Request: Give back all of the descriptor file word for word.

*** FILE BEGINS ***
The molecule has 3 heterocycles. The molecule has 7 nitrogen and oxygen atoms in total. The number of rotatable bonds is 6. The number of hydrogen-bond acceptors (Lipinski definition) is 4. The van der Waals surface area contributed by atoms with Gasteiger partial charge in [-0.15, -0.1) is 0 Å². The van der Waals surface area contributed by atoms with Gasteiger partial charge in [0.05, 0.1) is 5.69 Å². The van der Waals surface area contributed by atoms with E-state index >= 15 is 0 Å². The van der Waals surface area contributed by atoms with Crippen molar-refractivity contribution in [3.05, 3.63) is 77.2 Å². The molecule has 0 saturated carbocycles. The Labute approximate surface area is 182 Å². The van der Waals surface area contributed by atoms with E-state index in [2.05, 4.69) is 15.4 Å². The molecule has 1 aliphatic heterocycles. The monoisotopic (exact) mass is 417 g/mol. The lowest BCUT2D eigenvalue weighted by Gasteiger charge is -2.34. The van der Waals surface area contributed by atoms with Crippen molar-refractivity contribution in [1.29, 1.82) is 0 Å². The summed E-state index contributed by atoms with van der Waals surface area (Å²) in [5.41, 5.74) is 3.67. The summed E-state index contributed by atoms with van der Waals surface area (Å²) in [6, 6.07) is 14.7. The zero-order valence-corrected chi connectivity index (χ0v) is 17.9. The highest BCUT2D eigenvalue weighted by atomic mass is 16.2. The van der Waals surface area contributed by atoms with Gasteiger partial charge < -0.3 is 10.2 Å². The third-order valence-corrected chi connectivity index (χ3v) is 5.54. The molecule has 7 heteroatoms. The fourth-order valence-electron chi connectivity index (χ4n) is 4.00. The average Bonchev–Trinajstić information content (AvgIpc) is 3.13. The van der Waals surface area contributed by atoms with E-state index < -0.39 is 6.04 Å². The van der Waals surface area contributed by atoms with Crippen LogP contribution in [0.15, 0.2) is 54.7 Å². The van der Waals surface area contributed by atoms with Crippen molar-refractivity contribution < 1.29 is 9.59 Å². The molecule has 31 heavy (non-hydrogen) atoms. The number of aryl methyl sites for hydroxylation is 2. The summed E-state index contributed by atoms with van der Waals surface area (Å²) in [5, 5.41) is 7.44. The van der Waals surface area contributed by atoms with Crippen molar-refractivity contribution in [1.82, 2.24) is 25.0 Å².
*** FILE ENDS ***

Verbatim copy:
The molecule has 3 heterocycles. The molecule has 7 nitrogen and oxygen atoms in total. The number of rotatable bonds is 6. The number of hydrogen-bond acceptors (Lipinski definition) is 4. The van der Waals surface area contributed by atoms with Gasteiger partial charge in [-0.15, -0.1) is 0 Å². The van der Waals surface area contributed by atoms with Gasteiger partial charge in [0.05, 0.1) is 5.69 Å². The van der Waals surface area contributed by atoms with E-state index >= 15 is 0 Å². The van der Waals surface area contributed by atoms with Crippen molar-refractivity contribution in [3.05, 3.63) is 77.2 Å². The molecule has 0 saturated carbocycles. The Labute approximate surface area is 182 Å². The van der Waals surface area contributed by atoms with E-state index in [2.05, 4.69) is 15.4 Å². The molecule has 1 aliphatic heterocycles. The monoisotopic (exact) mass is 417 g/mol. The lowest BCUT2D eigenvalue weighted by Gasteiger charge is -2.34. The van der Waals surface area contributed by atoms with Crippen molar-refractivity contribution in [1.29, 1.82) is 0 Å². The summed E-state index contributed by atoms with van der Waals surface area (Å²) in [5.41, 5.74) is 3.67. The summed E-state index contributed by atoms with van der Waals surface area (Å²) in [6, 6.07) is 14.7. The zero-order valence-corrected chi connectivity index (χ0v) is 17.9. The highest BCUT2D eigenvalue weighted by atomic mass is 16.2. The van der Waals surface area contributed by atoms with Gasteiger partial charge < -0.3 is 10.2 Å². The third-order valence-corrected chi connectivity index (χ3v) is 5.54. The molecule has 7 heteroatoms. The fourth-order valence-electron chi connectivity index (χ4n) is 4.00. The average Bonchev–Trinajstić information content (AvgIpc) is 3.13. The van der Waals surface area contributed by atoms with E-state index < -0.39 is 6.04 Å². The van der Waals surface area contributed by atoms with Crippen LogP contribution in [0.15, 0.2) is 54.7 Å². The van der Waals surface area contributed by atoms with Crippen molar-refractivity contribution < 1.29 is 9.59 Å². The molecule has 31 heavy (non-hydrogen) atoms. The number of aryl methyl sites for hydroxylation is 2. The summed E-state index contributed by atoms with van der Waals surface area (Å²) in [5, 5.41) is 7.44. The van der Waals surface area contributed by atoms with Crippen molar-refractivity contribution in [1.82, 2.24) is 25.0 Å².